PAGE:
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Twitter permanently bans Trump

Liberty Unyielding - Fri, 01/08/2021 - 8:30pm

Ebony Bowden, NY Post

The post Twitter permanently bans Trump appeared first on Liberty Unyielding.

Trump erases his legacy

Liberty Unyielding - Fri, 01/08/2021 - 3:37pm

Kimberley A. Strassel, WSJ

The post Trump erases his legacy appeared first on Liberty Unyielding.

Is this how Biden plans to unify the country?

Liberty Unyielding - Fri, 01/08/2021 - 3:18pm

Although he has said many times in recent weeks that he will be a president of all Americans, his tone-deaf comments are not apt to be well-received by the 70 million who voted for Donald Trump in November.

The post Is this how Biden plans to unify the country? appeared first on Liberty Unyielding.

Reckless Keynesian Advice from the OECD

Center for Freedom and Prosperity (CF&P) - Fri, 01/08/2021 - 12:01pm

For supporters of sensible policy, 2008 was not a good year. The economy suffered a big drop thanks to bad government policies (easy-money from the Federal Reserve and corrupt housing subsidies from Fannie Mae and Freddie Mac).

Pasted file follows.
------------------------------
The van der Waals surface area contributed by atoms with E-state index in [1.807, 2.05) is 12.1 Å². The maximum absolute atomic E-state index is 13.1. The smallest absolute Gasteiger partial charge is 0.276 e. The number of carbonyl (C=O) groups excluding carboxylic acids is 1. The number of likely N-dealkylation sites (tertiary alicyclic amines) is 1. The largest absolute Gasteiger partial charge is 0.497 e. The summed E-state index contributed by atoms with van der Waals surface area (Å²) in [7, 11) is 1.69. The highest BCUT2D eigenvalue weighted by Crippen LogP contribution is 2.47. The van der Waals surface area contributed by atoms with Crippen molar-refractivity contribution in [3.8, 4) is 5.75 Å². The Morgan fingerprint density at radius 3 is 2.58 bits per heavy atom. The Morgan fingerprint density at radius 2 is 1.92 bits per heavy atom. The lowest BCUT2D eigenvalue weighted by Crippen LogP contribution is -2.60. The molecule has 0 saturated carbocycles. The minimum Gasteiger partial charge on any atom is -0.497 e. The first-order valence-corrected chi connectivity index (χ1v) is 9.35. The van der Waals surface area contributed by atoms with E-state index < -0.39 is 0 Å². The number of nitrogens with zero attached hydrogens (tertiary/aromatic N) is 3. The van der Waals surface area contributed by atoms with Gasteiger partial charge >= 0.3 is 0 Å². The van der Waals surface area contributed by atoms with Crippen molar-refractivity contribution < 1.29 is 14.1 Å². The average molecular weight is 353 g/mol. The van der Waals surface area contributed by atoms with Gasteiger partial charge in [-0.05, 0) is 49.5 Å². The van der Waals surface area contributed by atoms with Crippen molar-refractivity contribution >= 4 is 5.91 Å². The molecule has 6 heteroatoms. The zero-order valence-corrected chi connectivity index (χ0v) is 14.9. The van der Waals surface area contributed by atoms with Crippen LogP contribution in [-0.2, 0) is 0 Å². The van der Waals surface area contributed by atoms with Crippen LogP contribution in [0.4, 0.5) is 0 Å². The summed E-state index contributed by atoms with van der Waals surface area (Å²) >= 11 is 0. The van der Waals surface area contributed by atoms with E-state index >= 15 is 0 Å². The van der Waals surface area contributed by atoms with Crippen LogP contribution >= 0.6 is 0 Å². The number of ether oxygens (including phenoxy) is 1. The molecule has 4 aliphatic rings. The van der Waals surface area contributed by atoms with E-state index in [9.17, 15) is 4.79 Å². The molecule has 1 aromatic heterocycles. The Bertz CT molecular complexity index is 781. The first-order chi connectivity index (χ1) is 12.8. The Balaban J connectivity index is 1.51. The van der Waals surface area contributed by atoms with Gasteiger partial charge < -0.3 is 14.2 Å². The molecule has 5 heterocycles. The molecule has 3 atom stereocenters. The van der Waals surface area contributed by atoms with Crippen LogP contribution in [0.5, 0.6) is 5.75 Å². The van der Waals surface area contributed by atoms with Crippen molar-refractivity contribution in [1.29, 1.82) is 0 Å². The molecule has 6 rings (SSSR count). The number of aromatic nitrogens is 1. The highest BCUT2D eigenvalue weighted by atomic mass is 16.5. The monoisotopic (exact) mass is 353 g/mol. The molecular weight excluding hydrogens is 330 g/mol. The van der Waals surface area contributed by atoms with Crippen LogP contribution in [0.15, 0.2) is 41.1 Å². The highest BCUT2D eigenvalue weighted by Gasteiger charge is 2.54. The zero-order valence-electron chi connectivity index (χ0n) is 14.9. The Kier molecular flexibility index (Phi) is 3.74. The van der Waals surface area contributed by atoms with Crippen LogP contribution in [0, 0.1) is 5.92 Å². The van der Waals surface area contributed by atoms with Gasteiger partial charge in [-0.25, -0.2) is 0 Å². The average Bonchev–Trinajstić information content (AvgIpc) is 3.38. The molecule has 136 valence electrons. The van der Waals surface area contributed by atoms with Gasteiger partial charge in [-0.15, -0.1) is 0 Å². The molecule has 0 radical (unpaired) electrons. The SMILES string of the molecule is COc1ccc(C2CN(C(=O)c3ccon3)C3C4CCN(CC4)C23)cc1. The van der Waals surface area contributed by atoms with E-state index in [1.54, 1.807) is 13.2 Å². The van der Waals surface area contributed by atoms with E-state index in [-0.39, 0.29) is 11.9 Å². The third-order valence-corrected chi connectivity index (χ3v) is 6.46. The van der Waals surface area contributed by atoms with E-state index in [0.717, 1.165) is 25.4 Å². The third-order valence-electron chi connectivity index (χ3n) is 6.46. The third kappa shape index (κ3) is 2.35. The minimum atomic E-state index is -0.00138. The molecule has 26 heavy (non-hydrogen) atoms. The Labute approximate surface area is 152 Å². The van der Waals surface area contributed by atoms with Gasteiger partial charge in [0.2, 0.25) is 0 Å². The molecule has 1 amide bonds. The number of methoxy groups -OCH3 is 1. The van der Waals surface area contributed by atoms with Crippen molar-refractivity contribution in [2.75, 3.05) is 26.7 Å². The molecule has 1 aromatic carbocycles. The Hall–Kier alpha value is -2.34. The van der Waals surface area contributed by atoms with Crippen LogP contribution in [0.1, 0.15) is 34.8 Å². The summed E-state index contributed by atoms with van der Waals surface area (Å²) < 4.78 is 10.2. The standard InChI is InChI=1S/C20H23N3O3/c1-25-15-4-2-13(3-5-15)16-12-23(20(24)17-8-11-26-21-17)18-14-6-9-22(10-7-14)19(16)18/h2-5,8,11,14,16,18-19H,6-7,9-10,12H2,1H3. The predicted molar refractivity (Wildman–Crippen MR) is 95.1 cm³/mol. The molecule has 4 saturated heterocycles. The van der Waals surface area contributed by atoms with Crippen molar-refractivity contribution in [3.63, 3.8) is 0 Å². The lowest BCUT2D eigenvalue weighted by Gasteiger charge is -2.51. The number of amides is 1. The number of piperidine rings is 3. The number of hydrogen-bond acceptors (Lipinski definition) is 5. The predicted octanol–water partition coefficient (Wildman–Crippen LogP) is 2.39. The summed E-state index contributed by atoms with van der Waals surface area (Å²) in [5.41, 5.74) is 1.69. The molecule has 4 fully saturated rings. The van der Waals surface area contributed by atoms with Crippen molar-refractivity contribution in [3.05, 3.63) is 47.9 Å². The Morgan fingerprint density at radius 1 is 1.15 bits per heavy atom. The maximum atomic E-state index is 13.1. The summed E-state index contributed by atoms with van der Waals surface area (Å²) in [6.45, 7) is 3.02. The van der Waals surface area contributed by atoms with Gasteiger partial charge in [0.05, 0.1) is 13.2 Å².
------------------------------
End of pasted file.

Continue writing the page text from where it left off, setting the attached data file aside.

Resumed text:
So what did politicians do?

Sadly, they gave us another tragic example of Mitchell’s Law. In response the damage caused by one set of bad policies, they adopted another set of bad government policies (in this case, the TARP bailout and Keynesian “stimulus” schemes).

Quite predictably, bailouts and bigger government didn’t work. Either in the United States or elsewhere in the world.

But proponents of Keynesian economics never learn from their mistakes. They simply assert that their policies somehow would have worked if the government spent even more money and maintained profligacy over a longer period of time.

You may think I’m joking, but here’s another example of this phenomenon. According to a recent news report, a senior bureaucrat at the Organization for Economic Cooperation and Development says we can have more prosperity if politicians make government bigger – both today and tomorrow.